J&K Village Mourns Killing of Man Belonging to Lone Kashmiri Pandit Family Which Stayed Back

The shooting took place barely 50 metres from 45-year-old Sanjay Kumar Sharma's home in Achan village of south Kashmir’s Pulwama district.

Achan, Pulwama: Mohammad Maqbool initially confused the sound of gunshots with the short-circuiting of naked electric wires running close to the building. As he set about to find out what had gone wrong, a commotion built up in the street as a woman’s desperate cries for help soaked the morning air in panic and gloom.

“Sanjay was lying in a pool of blood on the road while Sunita was holding him, screaming madly. We got a vehicle and immediately shifted him to a hospital where doctors later said that he had passed away,” Maqbool, a private bank security guard, said.

At around 10 am on Sunday, February 26, Sanjay Kumar Sharma, 45, a Kashmiri Pandit, was, according to his family, on the way to a hospital with his wife, Sunita Sharma, when unknown gunmen opened fire at him from a close range, hitting his chest and leaving him lethally wounded.


Deputy Inspector General of Police, South Kashmir, Rayees Muhammad Bhat said that the attack was carried out by terrorists and they will be “tracked down soon”.

“We are investigating the case swiftly. We will track down the terrorists involved in the killing and neutralise them soon,” he said.

The shooting took place barely 50 metres from Sanjay’s home in Achan village of south Kashmir’s Pulwama district. The two-storey house has been provided with round-the-clock security by the J&K administration following a string of targeted killings of Kashmiri Pandits over the last more than two years.

Security forces deployed in strength in the village after the killing on Sunday morning. Photo: Jehangir Ali

A J&K police man, who is among a small group of five police personnel deployed at the house for security reasons since last year, said that the sound of gunshots put them on alert. “We closed the gate and took positions in case the attackers tried to get into the house. Our duty is to protect the house. We are not tasked to protect the family when they go out of the house,” the policeman said, requesting anonymity.

Sanjay’s is the lone Kashmiri Pandit family who had stayed back in Achan when the armed insurgency broke out in the Valley.

The family includes four brothers, Bhushan Sharma and Ashok Sharma, both of whom are farmers and live in a joint family. The youngest brother, Deep Sharma, works in the J&K police and is believed to have made plans to settle in Jammu while Sanjay was working as a security guard at a bank ATM in the village.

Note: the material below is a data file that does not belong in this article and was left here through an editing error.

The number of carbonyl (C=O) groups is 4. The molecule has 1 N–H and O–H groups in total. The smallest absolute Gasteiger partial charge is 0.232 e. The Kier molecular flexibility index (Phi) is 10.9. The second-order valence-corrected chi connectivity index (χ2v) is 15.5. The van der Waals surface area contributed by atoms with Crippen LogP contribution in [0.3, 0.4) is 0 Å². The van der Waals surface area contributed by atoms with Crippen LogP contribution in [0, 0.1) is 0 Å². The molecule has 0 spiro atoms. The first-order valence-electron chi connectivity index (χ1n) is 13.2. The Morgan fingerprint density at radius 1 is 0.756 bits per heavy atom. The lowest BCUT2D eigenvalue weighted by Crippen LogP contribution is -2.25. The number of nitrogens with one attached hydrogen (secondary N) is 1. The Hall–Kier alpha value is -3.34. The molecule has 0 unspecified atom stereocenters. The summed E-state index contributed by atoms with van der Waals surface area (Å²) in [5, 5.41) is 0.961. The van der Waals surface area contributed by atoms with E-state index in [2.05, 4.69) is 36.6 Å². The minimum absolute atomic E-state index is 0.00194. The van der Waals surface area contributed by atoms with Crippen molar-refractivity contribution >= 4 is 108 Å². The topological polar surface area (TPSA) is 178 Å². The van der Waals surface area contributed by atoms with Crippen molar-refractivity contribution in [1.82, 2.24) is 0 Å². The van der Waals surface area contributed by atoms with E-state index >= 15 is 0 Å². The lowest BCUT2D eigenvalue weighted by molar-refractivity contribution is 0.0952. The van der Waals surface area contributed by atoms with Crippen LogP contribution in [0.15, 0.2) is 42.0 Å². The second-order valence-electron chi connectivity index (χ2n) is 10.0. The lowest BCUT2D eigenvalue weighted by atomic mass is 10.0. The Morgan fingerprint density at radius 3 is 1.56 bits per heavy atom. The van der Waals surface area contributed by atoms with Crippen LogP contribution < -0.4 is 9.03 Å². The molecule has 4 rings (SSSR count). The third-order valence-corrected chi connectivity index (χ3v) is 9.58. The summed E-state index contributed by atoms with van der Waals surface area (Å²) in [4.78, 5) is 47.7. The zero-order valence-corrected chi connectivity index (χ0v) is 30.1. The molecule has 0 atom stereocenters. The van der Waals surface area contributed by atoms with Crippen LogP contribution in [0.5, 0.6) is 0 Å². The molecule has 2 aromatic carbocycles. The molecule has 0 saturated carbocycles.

Bhushan Kumar, brother of Sanjay Kumar, waiting for their youngest brother to return from Jammu before going ahead with the last rites. Photo: Jehangir Ali

Bhushan, the eldest brother, said that in the aftermath of a spate of targeted killings of Kashmiri Pandits, the management of the bank had asked Sanjay to stay at home, although he continued to draw his wages. “Given our family’s poor financial status, he was also allotted a home (under the Government of India’s Indira Awas Yojana) last year which is still undergoing construction,” Bhushan told The Wire, standing at the main door to their double storied home.

“In his lifetime, he never harmed anyone, which is what makes his killing even more painful. What was his fault?,” he asked. As Bhushan spoke, a less-than-two-feet tall girl, with a small red bindi on her forehead, appeared on the door, holding the little finger of his left hand.

With wondering eyes, the three-year old, the youngest child of Sanjay, looked around at a sea of sad people comprising relatives and members of Kashmiri Pandit community, their Muslim neighbours, security personnel and officials milling around in the compound of her house, oblivious to the presence of the lifeless body of her father on a cot barely ten metres away.

Five J&K police personnel were living out of this structure adjacent to the main house to provide security to the Pandit family.